This $250,000 map could do everything from predict natural disasters to aid in rescue missions

Americans Still Flocking to Cities at Risk of Extreme Natural Disasters

The mustard-colored apartments built as public housing more than half a century ago are among the hottest spots in Phoenix, with only a few scrawny trees and metal clothesline poles offering shade in dusty courtyards.

The two-story stucco structures in Edison-Eastlake, a historically Black neighborhood that has become majority Latino, are among the last still standing halfway through a six-year redevelopment project that aims to better protect residents from extreme heat amid a mega drought in the West.

“Until people recognize that extreme heat is a critical problem, we are not going to see critical changes”

Eva Olivas, Executive Director, Phoenix Revitalization Corp

Phoenix was always scorching, but climate change has made the nation’s fifth-largest city even hotter, with temperatures in early September still climbing to 111 degrees (43.8 Celsius). Conditions weren’t much better in Las Vegas, some 300 miles (483 kilometers) to the north, where the thermometer hit 106 degrees (41.3 Celsius).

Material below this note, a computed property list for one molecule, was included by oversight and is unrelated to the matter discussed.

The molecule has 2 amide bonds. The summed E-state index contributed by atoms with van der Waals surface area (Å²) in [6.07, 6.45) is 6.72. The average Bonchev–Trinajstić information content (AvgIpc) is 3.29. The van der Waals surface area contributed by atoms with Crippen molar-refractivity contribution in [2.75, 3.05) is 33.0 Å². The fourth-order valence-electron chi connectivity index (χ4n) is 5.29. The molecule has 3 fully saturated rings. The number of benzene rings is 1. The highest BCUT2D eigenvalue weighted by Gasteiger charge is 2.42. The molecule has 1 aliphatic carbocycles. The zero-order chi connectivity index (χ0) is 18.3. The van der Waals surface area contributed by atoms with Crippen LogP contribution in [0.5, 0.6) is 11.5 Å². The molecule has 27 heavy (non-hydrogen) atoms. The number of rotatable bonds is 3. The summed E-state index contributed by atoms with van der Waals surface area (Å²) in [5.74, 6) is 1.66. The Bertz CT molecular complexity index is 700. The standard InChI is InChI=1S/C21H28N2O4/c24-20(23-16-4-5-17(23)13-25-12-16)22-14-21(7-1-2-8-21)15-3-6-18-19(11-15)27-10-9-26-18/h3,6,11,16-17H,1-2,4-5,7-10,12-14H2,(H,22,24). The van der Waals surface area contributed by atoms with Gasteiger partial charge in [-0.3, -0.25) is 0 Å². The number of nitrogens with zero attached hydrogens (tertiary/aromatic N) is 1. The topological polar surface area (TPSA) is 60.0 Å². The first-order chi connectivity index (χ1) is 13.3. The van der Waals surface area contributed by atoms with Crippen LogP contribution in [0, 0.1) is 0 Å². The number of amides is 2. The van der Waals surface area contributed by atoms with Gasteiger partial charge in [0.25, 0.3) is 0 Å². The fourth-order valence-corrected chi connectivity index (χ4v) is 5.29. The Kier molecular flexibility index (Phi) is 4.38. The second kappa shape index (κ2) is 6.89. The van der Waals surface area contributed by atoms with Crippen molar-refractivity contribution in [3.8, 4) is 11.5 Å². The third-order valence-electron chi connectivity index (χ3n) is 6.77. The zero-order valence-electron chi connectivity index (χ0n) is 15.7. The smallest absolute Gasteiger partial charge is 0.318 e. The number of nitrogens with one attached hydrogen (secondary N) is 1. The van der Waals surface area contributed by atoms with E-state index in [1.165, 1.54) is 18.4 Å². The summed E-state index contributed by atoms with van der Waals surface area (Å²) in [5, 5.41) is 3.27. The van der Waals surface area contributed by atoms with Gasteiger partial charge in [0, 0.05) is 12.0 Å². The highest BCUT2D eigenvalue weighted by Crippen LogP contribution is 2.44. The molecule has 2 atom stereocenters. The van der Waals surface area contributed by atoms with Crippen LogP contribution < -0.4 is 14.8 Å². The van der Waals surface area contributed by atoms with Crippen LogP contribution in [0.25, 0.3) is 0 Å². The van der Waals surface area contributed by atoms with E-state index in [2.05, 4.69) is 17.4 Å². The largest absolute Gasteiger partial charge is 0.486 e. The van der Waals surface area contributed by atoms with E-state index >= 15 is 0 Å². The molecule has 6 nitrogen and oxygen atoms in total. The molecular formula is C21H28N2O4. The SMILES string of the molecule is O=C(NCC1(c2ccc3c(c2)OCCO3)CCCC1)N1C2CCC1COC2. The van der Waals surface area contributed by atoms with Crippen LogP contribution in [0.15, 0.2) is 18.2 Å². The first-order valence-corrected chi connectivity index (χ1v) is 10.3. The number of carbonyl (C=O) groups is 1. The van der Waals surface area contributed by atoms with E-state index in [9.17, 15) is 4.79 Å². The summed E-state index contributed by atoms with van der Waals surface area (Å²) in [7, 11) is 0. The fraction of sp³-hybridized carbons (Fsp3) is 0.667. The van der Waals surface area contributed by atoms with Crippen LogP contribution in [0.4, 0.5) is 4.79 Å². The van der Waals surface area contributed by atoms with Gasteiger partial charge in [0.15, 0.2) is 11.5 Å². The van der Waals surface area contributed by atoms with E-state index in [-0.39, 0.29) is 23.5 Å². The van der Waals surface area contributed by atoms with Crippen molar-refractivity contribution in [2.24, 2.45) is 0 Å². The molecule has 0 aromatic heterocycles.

But in one of the more remarkable findings from the 2020 census, the searing weather has not deterred Americans from settling in such places. The desert cities are in two of the five fastest-growing counties in the U.S., and new population data shows that people keep flocking to communities where climate change makes life more uncomfortable and more precarious…READ ON

This $250,000 map could do everything from predict natural disasters to aid in rescue missions

When Malaysia Airlines Flight 370 went missing in 2014, investigators thought it had crashed in the middle of the Indian Ocean, about 1,200 miles southwest of Perth. Except the area was so deep and unexplored that in order to locate the wreckage, search teams had to map the floor of the ocean first.

Curtin Reef, Australia [Image: courtesy Port of Brisbane Group/Proteus Ocean Group/Map the Gaps/R2Sonic]

In reality, about 80% of the ocean hasn’t been explored, at least not to the level of detail that could spot a plane wreck, let alone a smaller detail like the spire of an underwater volcano. Mapping the ocean floor can make navigation (and rescue search missions) safer and more efficient, but it can also help us track and protect marine life, predict natural disasters, and even understand the impact of climate change…READ ON

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